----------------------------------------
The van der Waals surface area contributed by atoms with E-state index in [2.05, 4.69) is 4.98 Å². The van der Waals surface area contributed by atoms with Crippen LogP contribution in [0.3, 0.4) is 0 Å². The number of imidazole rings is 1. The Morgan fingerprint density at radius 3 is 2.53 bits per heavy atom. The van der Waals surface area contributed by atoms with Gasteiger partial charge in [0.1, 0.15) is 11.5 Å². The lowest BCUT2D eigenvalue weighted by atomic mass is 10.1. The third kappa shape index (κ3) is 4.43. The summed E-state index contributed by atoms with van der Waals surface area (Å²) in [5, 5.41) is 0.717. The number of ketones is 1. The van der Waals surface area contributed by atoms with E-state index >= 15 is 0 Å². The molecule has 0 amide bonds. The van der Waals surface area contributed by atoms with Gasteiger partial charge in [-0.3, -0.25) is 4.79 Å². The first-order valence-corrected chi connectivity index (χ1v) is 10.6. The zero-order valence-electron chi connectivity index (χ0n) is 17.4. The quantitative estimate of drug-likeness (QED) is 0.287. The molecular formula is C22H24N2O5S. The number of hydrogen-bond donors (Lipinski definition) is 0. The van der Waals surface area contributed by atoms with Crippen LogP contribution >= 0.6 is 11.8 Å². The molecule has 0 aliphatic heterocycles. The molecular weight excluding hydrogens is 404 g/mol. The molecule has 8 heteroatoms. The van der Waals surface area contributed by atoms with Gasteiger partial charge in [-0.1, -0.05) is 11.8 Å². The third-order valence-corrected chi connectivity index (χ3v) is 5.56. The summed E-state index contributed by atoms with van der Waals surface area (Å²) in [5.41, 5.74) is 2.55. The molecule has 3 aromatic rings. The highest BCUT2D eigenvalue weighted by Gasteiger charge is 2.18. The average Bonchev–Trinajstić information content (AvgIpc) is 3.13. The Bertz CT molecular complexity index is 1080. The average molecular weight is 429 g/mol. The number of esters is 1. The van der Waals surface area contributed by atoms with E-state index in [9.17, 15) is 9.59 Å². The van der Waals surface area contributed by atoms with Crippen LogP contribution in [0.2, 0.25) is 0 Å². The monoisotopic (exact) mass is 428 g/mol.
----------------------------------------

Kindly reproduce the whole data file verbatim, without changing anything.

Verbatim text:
The van der Waals surface area contributed by atoms with E-state index in [2.05, 4.69) is 4.98 Å². The van der Waals surface area contributed by atoms with Crippen LogP contribution in [0.3, 0.4) is 0 Å². The number of imidazole rings is 1. The Morgan fingerprint density at radius 3 is 2.53 bits per heavy atom. The van der Waals surface area contributed by atoms with Gasteiger partial charge in [0.1, 0.15) is 11.5 Å². The lowest BCUT2D eigenvalue weighted by atomic mass is 10.1. The third kappa shape index (κ3) is 4.43. The summed E-state index contributed by atoms with van der Waals surface area (Å²) in [5, 5.41) is 0.717. The number of ketones is 1. The van der Waals surface area contributed by atoms with E-state index >= 15 is 0 Å². The molecule has 0 amide bonds. The van der Waals surface area contributed by atoms with Gasteiger partial charge in [-0.3, -0.25) is 4.79 Å². The first-order valence-corrected chi connectivity index (χ1v) is 10.6. The zero-order valence-electron chi connectivity index (χ0n) is 17.4. The quantitative estimate of drug-likeness (QED) is 0.287. The molecular formula is C22H24N2O5S. The number of hydrogen-bond donors (Lipinski definition) is 0. The van der Waals surface area contributed by atoms with Crippen LogP contribution >= 0.6 is 11.8 Å². The molecule has 0 aliphatic heterocycles. The molecular weight excluding hydrogens is 404 g/mol. The molecule has 8 heteroatoms. The van der Waals surface area contributed by atoms with Gasteiger partial charge in [-0.1, -0.05) is 11.8 Å². The third-order valence-corrected chi connectivity index (χ3v) is 5.56. The summed E-state index contributed by atoms with van der Waals surface area (Å²) in [5.41, 5.74) is 2.55. The molecule has 3 aromatic rings. The highest BCUT2D eigenvalue weighted by Gasteiger charge is 2.18. The average Bonchev–Trinajstić information content (AvgIpc) is 3.13. The Bertz CT molecular complexity index is 1080. The average molecular weight is 429 g/mol. The number of esters is 1. The van der Waals surface area contributed by atoms with E-state index in [9.17, 15) is 9.59 Å². The van der Waals surface area contributed by atoms with Crippen LogP contribution in [0.2, 0.25) is 0 Å². The monoisotopic (exact) mass is 428 g/mol.